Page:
I’ve written a few articles about the issues with Jaguar XK8 Convertible top hydraulics over the years. I’d like to begin by referencing Jaguar’s own technical service bulletin on this topic -
TSB 501-33 - 1997-1999 Convertible Top Operating Slowly - Amended April 2003
Issue: early XK8 Convertibles may experience slow operation of the convertible top, or slow or erratic operation of the latch. These conditions are caused by a tendency of the Univis hydraulic fluid in the system to slowly evaporate, and in certain conditions to gel within the hydraulic system pipes and hoses. From VIN 037189, vehicles in production have been filled with an improved fluid, Pentosin CHF 11S.
The service bulletin informs us that the fluid may gel, and the top may stop operating as a result. On the face of it, the story sounds pretty benign. Lately we have seen things take a turn for the worse.
During the past six months three early XK8 Jaguar convertibles came into Robison Service with slow convertible top complaints. Two cars were leak free; the third was showing the familiar hydraulic oil drip from the header bar. On each car we found original fluid in the top hydraulics. Two of the cars were still in the hands of original owners, and the third had been owned by its current owner since three years of age. All were certain – there had never been an issue with the top before.
After changing to CHF11S fluid (and in one case, changing leaking lines) all three cars developed additional leaks from the ram seals and lines. Why did that happen, we wondered?
A close examination of the failed parts offers some answers. The first clue can be seen in one of the pump reservoirs, shown after thorough flushing and change to CHF11S fluid. You can see the fresh CHF fluid as green liquid in the bottom of the reservoir. Above that, lining the bottom of the reservoir, you see a slimy mix of the two fluids. At the front of the reservoir is a hard lump of what started out as Jaguar hydraulic oil, circa 1998.
We already know the old hydraulic fluid was prone to thicken and solidify in chunks. What we now know is that those chunks get into the seals of the rams and latch, and chew them up. But they do not always leak, because the chunks of congealed oil act as leak-plugs, which means the problem worsens with age, while remaining invisible.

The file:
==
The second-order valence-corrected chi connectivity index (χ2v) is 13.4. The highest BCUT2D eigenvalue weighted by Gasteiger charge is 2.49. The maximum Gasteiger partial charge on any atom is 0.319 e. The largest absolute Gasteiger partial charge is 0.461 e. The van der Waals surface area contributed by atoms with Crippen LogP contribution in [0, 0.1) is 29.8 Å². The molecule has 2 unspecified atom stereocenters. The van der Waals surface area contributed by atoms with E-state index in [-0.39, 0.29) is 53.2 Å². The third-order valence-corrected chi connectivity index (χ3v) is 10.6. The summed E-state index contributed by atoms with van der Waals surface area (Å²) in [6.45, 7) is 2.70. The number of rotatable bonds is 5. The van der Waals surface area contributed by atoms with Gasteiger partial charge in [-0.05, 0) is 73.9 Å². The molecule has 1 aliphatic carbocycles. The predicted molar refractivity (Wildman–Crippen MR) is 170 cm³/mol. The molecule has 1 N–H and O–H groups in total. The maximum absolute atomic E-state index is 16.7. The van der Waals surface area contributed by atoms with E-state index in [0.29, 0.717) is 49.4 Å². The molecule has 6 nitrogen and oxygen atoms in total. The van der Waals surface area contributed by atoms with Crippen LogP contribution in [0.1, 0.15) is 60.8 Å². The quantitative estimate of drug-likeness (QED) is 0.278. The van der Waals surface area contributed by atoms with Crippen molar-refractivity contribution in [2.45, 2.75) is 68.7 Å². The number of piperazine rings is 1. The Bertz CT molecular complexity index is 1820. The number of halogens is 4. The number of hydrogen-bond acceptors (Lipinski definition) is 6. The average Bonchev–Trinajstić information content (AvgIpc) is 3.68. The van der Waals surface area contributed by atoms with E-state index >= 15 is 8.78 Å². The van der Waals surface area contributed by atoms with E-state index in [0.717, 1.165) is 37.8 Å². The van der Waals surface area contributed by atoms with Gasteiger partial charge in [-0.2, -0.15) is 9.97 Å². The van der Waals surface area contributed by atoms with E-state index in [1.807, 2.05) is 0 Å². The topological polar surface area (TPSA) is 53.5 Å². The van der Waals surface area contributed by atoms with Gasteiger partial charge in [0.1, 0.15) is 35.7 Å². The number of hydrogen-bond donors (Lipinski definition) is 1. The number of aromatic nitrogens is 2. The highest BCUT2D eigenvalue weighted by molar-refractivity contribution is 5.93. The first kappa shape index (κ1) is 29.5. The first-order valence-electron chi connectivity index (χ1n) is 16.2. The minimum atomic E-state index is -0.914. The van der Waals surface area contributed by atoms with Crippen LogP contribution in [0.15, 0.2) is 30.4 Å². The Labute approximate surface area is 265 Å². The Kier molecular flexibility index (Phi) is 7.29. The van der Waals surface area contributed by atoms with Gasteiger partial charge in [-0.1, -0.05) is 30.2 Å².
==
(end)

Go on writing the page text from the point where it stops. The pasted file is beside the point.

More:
All that changes when the fluid is flushed. All of a sudden you have thin, fast moving oil flowing through the system. As the chunky old fluid is washed away, leaks appear. The solution: Replace the lines, rebuild the rams, and rebuild the latch and pump. All the chunky old oil has to go, as do all the seals, and total rebuild is the only way to accomplish that.
My takeaway from this: Change your hydraulic oil, just like any other fluid. It was the chunky deteriorated fluid that caused the seal damage. If these cars had gotten top fluid services every five years, there is a good chance this total failure would not have happened. Having said that, I must also point out that many carmakers (Jag included) use plastic hoses now, and those get brittle and fragile no matter what’s in them.
The lesson for owners of pre-2000 XK8 convertibles: If you have trouble with the top, be prepared for the possibility of leaks after flush, and if that happens, rebuild the whole thing and have done with it because the alternative will be replacing everything one part at a time, which will cost you a lot more in the end.
John Elder Robison is a NY Times bestselling author and the founder of J E Robsion Service of Springfield, MA. Robison Service is a long established Jaguar service specialist, with expertise in postwar Jaguar motorcars from 1950 to the present day. Find them online at www.robisonservice.com or in the real world at 413-785-1665